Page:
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Polls uncertainty weighs on parts of US economy:Fed Beige Book

AFP  |  Washington 

Uncertainty in advance of next month's US is weighing on some business sectors in the country, the Federal Reserve's Beige Book survey said today.

The survey which collects the views of economists, business contacts and others in the 12 Federal Reserve districts, said most regions in the world's largest economy continued to expand at a "modest or moderate pace."


Labor market conditions remained "tight," with "modest" employment and wage gains, according to the survey, which is prepared in advance of a November 1-2 monetary policy meeting. The strength of the also held back of manufactured goods, it said.

The report noted improving conditions in the St. Louis, Kansas City and Dallas districts while economic activity in the New York region was unchanged.

"Outlooks were mostly optimistic, although contacts in a few districts expressed concern about economic uncertainty surrounding the upcoming presidential elections," according to the report.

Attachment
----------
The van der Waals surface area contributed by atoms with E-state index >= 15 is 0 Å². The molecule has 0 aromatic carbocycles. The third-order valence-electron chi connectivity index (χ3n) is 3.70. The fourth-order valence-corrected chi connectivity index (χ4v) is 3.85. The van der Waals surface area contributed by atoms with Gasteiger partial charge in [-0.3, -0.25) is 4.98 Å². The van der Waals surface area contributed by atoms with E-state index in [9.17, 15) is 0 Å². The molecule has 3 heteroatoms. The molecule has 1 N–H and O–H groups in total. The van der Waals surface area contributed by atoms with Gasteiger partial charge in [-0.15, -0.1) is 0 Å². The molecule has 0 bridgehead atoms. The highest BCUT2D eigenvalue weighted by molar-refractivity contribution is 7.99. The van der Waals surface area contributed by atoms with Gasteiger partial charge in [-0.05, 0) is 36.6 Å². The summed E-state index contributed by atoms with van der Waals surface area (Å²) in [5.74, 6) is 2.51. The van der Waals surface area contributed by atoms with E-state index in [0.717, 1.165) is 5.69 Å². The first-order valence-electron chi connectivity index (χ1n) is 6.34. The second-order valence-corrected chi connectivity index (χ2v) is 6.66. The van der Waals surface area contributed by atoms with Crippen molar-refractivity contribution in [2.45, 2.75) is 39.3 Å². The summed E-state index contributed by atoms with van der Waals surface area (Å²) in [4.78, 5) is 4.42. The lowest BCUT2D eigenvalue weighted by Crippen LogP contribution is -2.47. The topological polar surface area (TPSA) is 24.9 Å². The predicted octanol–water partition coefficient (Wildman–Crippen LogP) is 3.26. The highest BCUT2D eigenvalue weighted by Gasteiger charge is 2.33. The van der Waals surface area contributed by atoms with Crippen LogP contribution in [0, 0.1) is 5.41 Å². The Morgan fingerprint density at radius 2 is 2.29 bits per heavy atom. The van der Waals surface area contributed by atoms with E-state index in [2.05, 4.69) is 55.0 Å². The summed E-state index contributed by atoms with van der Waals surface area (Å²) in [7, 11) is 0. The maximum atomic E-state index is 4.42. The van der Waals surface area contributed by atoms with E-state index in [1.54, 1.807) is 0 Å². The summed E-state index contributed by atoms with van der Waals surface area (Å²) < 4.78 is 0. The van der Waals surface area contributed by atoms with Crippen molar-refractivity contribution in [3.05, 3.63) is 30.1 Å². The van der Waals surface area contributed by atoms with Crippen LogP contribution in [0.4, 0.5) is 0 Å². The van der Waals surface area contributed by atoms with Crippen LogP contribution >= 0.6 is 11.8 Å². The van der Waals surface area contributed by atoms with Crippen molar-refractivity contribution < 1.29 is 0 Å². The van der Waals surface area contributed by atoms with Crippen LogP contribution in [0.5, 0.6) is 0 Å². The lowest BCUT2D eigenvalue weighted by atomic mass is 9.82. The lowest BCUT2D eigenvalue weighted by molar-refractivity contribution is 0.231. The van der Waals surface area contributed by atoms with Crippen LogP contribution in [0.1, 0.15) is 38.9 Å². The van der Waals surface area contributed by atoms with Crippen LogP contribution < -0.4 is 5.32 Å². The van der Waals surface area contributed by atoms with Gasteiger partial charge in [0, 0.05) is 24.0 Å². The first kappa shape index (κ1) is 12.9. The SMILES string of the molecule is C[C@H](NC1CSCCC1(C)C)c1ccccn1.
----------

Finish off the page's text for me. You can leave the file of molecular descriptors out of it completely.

Reporting collected in the Boston region found uncertainty is "delaying some business decisions," and caused some "subdued" demand for loans and leasing, while Dallas said there are concerns it "will impact consumer spending," according to the report.

The Federal Reserve policymakers are next due to meet at the start of November, a week before the presidential and congressional elections. Most forecast models give Democratic presidential nominee Hillary Clinton a strong advantage over Republican Donald Trump.

However polls show high levels of voter discontent and in public remarks Trump already has called the results into question, creating the possibility of an unsettled outcome.

In other comments, the Beige Book said, "Manufacturing activity was mixed, and the strong dollar continued to dampen of manufactured goods, according to a few district reports."

The release of the report follows closely watched Labor Department figures earlier this month, which showed steady but slowing job creation, with 156,000 jobs added in September and the unemployment rate moving upward a tenth of a point to 5.0 percent as more people joined the ranks of those seeking work -- a possible sign of optimism in labor markets.

After raising the key federal funds rate for the first time in nearly a decade in December, the US Federal Reserve has refrained from doing so throughout 2016 to avoid interrupting a fragile recovery.

In advance of the November vote, the Fed is not expected to change rates. Observers say a rate increase is more likely at the Federal Open Market Committee's final meeting of the year in December.

(This story has not been edited by Business Standard staff and is auto-generated from a syndicated feed.)

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